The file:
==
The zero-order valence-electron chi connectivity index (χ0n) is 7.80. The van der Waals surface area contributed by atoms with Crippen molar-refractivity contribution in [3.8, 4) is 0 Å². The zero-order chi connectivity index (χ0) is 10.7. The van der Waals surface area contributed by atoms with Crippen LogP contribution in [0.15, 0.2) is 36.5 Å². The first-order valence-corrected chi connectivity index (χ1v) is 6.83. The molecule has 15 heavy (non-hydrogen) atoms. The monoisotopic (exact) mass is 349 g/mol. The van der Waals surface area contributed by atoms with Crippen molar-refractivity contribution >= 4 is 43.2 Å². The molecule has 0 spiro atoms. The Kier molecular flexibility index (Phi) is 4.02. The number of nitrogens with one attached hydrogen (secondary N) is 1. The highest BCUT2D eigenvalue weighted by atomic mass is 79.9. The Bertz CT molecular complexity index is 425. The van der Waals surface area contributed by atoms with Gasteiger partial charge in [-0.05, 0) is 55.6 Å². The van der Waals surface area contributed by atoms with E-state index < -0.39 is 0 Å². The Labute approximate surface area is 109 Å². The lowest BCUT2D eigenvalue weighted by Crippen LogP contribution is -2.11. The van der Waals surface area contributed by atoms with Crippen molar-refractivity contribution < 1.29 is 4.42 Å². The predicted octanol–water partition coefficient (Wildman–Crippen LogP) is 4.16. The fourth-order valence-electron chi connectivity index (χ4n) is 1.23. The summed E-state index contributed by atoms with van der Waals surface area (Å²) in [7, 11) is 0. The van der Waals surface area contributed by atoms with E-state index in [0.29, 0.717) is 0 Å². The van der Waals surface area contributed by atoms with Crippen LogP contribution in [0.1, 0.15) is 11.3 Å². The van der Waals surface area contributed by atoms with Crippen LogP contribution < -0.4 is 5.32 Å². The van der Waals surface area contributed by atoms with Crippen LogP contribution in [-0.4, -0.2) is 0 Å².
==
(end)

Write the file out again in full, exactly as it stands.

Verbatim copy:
The zero-order valence-electron chi connectivity index (χ0n) is 7.80. The van der Waals surface area contributed by atoms with Crippen molar-refractivity contribution in [3.8, 4) is 0 Å². The zero-order chi connectivity index (χ0) is 10.7. The van der Waals surface area contributed by atoms with Crippen LogP contribution in [0.15, 0.2) is 36.5 Å². The first-order valence-corrected chi connectivity index (χ1v) is 6.83. The molecule has 15 heavy (non-hydrogen) atoms. The monoisotopic (exact) mass is 349 g/mol. The van der Waals surface area contributed by atoms with Crippen molar-refractivity contribution >= 4 is 43.2 Å². The molecule has 0 spiro atoms. The Kier molecular flexibility index (Phi) is 4.02. The number of nitrogens with one attached hydrogen (secondary N) is 1. The highest BCUT2D eigenvalue weighted by atomic mass is 79.9. The Bertz CT molecular complexity index is 425. The van der Waals surface area contributed by atoms with Gasteiger partial charge in [-0.05, 0) is 55.6 Å². The van der Waals surface area contributed by atoms with E-state index < -0.39 is 0 Å². The Labute approximate surface area is 109 Å². The lowest BCUT2D eigenvalue weighted by Crippen LogP contribution is -2.11. The van der Waals surface area contributed by atoms with Crippen molar-refractivity contribution < 1.29 is 4.42 Å². The predicted octanol–water partition coefficient (Wildman–Crippen LogP) is 4.16. The fourth-order valence-electron chi connectivity index (χ4n) is 1.23. The summed E-state index contributed by atoms with van der Waals surface area (Å²) in [7, 11) is 0. The van der Waals surface area contributed by atoms with E-state index in [0.29, 0.717) is 0 Å². The van der Waals surface area contributed by atoms with Crippen LogP contribution in [0.1, 0.15) is 11.3 Å². The van der Waals surface area contributed by atoms with Crippen LogP contribution < -0.4 is 5.32 Å². The van der Waals surface area contributed by atoms with Crippen LogP contribution in [-0.4, -0.2) is 0 Å².